We got a pretty good surprise tonight. When the pastor got up to preach, he instructed a certain group of people to assemble in one section of the church. I was totally puzzled. Turns out that the Jalapa church is releasing a group of 49 people to go start a church in another part of town, a neighborhood called "Las Panorámicas de Jumay" and it will become our 4th church in this small city. Here are the 36 that were present tonight, lined up in front of the altar.

The pastor gave a short message before having them come up, and there was also time for the national church president, the regional leader, and the district leader to make their comments. Interestingly, we missionaries were left out, except that we were invited to the platform as witnesses. This is THEIR church!

This photo captures the moment when the national church president actually pronounced the changeover for these people from the central church to their own congregation.

Members of the local church board and the leaders who had spoken had a time of prayer and went up and down the line laying hands on the various people.

Lee Rickenbach praying for José Alberto Rivas, a retired pastor who is living in that neighborhood and will be part of the church. He says he won't be pastoring, but will probably be helping out some.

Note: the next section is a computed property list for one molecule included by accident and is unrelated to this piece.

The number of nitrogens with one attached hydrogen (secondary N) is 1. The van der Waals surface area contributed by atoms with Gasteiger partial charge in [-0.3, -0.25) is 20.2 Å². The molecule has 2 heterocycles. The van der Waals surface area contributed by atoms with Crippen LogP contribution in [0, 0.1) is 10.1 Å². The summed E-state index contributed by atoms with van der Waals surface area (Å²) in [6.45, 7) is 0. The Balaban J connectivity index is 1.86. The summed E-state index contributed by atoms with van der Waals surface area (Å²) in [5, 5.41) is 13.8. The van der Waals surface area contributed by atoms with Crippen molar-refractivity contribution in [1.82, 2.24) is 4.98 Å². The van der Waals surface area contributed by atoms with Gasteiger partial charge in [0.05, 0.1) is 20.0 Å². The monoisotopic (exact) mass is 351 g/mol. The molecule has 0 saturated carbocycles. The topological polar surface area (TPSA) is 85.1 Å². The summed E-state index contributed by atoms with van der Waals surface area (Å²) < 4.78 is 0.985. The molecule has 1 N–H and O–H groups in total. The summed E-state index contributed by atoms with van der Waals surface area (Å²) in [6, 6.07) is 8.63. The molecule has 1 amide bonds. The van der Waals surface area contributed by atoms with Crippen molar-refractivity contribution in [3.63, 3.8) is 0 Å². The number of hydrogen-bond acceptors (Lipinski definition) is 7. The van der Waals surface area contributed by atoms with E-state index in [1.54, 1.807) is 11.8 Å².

Afterwards they had bread, coffee, and tamales. Sorry, those of you who would like food pix, but I was busy eating and didn't get a photo! The tamales were good, though. And like I told someone tonight, in less than two days here I've already about had it all: Tamale, chuchito, and tortillas. About all I lack now is a Tiky, my favorite soft drink here.
Guatemala 1 -- Arrived in Guatemala City yesterday afternoon and met up with Lee and Sharen Rickenbach. Went to a Mennonite place where they were staying so we could load up their purchases and then head for Jalapa. The Mennonite guest place is well laid out and nicely landscaped, as you can see. (I think the photos will enlarge if you click on them.)

For those who got my first e-mail, here's the way the two buildings are constructed, so that a person only has to worry about half-flights of stairs in going from one floor to another. Saves a lot of tiring climbing.